We look at the wide variety of Ancient Roman jobs, which were pretty much those you expect today, possibly with the exception of computing (I jest).
It is interesting to see how Ancient Roman jobs developed through time in line with the development of society: Bakers, for example, were a relative innovation thanks to new types of wheat, which in turn enabled other services and trades to develop around them.
A detailed discussion of ancient Roman jobs can be complex: Mainly because of the long period of time and geographical extension we have to cover. However, the long time span of “ancient Rome” can also allow us to get some simple, extreme insights into how Roman society evolved. For instance, by having a look at some job types during the origins of Rome provides an easy contrast with Imperial Rome.
Whilst considering the variety of jobs outlined below, it is also important to consider the relationship which exists between the evolved society of the Romans, the Roman economy and job specialisation which enables greater productivity. Certainly, as ancient Roman trade grew, so did the variety of jobs people performed around them. There are many examples, such as Horace the poet, of individuals coming to Rome to pursue their education and career, not necessarily the family trade. Horace chose to be a poet, his father had been a tax collector.
Job Specialisation in Early Rome
Job specialisation is a sign of an “evolved” society and economy. Conversely, lack of Roman job specialisation in certain areas will tell us something about what Roman society was like in its earliest days. With this thought in mind, we can turn to an interesting passage written by the Roman author Plutarch about early Roman society during the reign of the Roman king Numa (Life of Numa, XVII,3).
” He distributed them, accordingly, by arts and trades, into musicians, goldsmiths, carpenters, dyers, leather-workers, curriers (ed. leather workers), braziers (ed. maker of brass artifacts), and potters. The remaining trades he grouped together, and made one body out of all who belonged to them.”
So we find a number of extremely useful menial trades as well as musicians (likely the religious flute players) and goldsmiths. What is equally interesting, is the number of jobs and trades which are not present in the list, and which at first glance we might have expected: No Bakers, Washers/Launderers, Weavers, Butchers or Smiths! Not to mention other “very Roman” jobs, like Stone-workers, Architects, Sculptors, and Painters.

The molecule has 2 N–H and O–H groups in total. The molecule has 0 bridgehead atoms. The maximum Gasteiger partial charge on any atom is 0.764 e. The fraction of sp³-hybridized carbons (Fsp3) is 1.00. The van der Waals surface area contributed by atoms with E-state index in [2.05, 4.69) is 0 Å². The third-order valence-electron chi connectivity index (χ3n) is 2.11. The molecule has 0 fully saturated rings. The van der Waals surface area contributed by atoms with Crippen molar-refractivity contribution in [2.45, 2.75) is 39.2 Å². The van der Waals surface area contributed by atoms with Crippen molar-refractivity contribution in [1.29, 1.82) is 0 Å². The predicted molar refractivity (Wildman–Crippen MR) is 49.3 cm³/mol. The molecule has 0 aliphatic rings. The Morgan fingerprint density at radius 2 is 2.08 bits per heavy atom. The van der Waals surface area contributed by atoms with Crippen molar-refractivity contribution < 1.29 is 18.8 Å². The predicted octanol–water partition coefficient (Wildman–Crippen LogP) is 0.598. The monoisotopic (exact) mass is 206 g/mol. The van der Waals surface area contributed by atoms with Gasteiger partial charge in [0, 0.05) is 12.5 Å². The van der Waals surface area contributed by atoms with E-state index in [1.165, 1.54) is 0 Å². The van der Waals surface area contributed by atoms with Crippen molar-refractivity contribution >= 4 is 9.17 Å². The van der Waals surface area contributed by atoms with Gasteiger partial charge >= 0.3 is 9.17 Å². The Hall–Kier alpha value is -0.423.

At that time Rome was still a relatively undeveloped society where individuals performed numerous jobs themselves, including making their own home, growing their own cereals, making their own bread etc. The development of jobs and specific guilds for them took some time. Let’s consider the development of a few such Roman jobs:
Bakers didn’t exist in early Rome, largely because soft grain hadn’t been discovered yet and making Flower from rustic “Spelt” grain was far more costly and time-consuming. Production of flour and bread was therefore limited to personal use. The entry several centuries later of soft wheat for bakery and leavened bread and cakes had a huge effect on the Roman economy, Roman food and Roman wine to go with the bread.
Individuals owned and cultivated their own land and cattle. Cattle and meat were expensive items and either used for personal sustenance in terms of regular milk, eggs, wool or at a limit were butchered at home. Meat eating was probably limited to religious events – ie eating the meat resulting from a sacrifice. We get a sense of the huge value attributed to meat through various examples:
Salt was a highly prized commodity – traded along the Tiber’s left bank along the “via Salaria” road. Salt was necessary for preserving meat. It also lent its word to “salary”. ie you might be paid a wage with salt rather than money. This was not unknown to the Roman military.
In later centuries, the money lenders (Roman bankers) worked their trade at the Forum Boarium – the cattle market.
the word for Roman coinage was “pecus” stemming from the word for “sheep”. The first Roman coins were minted more than a century after Numa.
So, no butchers in early Rome but a thriving economy, markets, trade, transport, huge intensive cattle farms and money markets developed in later centuries.
The lack of smiths is surprising because we imagine even the early Romans, as warrior-farmers, as having a great need for iron items such as ploughs or armor and weapons. Presumably iron was still rare at the time of Numa whilst copper (note the braziers!) was likely available probably supplied by the Etruscan mines to the north.
It is notable that being a goldsmith was a recognised job in ancient Rome. Like copper/bronze, the raw material was likely supplied by the rich Etruscans who controlled the right bank of the river Tiber. In fact, early “Roman” jewelry with the earliest Latin inscriptions is on essentially Etruscan styled jewelry (q.v. “Fibula of Manios” & ancient Roman art).
Ancient Roman Jobs and Social Structure